I can’t really recall a time that this has happened before. I have heard of sequels improving on the original before (“Spider-Man 2”, “Goldfinger”, even “Kill Bill Vol.2” as just a few debatable examples) but never to this degree. “The Raid: Redemption” was one of the most beloved action films to have come out in the past few years, and it took many by surprise as it was indeed a low budget foreign film that found significant success overseas. It’s no secret, I hated it, and I still do. I could see why people loved it but it wasn’t for me because people loved it for only one reason, the action. The problem was that if you weren’t a hardcore action — with an emphasis on martial arts — fan then there is almost nothing to enjoy. I can gladly say that Gareth Evans has increased his scope and made a truly stunning martial arts film, that improves on literally everything the original did. I mean it, there is not one thing worse.
Fantastic. I had so much fun with “The Raid: Redemption” and I couldn’t put it down for the entire time I spent with it. It lets you get right into it, just punching people, pulling off combos, breaking skulls and taking names. The best part? It just lets you fight fight fight! No boring dialogue for us! Why would we want that to break up our experience? Oh, and the final boss, oh my God. “The Raid” is the best video game I have ever played in my entire life.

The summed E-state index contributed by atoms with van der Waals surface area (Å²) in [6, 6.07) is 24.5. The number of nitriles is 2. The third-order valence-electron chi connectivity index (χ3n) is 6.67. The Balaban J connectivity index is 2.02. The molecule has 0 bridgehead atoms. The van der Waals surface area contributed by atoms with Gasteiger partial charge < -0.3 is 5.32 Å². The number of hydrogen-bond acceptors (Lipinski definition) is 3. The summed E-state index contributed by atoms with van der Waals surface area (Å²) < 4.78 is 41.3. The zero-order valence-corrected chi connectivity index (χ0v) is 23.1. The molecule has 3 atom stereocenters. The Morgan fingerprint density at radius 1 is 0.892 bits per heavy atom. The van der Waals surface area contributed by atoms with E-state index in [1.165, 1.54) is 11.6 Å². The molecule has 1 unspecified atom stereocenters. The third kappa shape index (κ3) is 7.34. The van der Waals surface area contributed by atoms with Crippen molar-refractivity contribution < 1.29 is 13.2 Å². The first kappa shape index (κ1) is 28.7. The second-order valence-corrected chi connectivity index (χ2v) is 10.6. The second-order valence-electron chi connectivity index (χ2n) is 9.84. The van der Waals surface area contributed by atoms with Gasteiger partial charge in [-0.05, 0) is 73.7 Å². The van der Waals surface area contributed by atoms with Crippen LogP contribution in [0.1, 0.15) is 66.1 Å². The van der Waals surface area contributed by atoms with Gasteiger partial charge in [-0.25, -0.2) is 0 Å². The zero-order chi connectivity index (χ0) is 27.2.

But, this isn’t a video game — this is a movie. An awful, awful movie.
I have next to no previous affiliation with the “Teenage Mutant Ninja Turtles”. Until I watched this movie, my first “Turtles” experience, I didn’t even know all four of their names. Nevermind which was which. So my prejudices don’t have to be left at the door, I don’t really have any. That is a lie, Michael Bay has his name slapped all over this one and my recent forays into his way of doing things have been unanimously upsetting (Transformers: Revenge of the Fallen) but he didn’t direct in fairness. Jonathan Liebesman directed “Wrath of the Titans” which I had the misfortune of seeing twice in the cinema and fell asleep the latter occasion; and “Battle: Los Angeles”. I haven’t actually seen that last one and that is because the general consensus is that I should avoid it like the plague. Clearly “Teenage Mutant Ninja Turtles” has everything going for it… so how is it? Make no mistake, he may not have directed but this is a Michael Bay movie, and all that implies.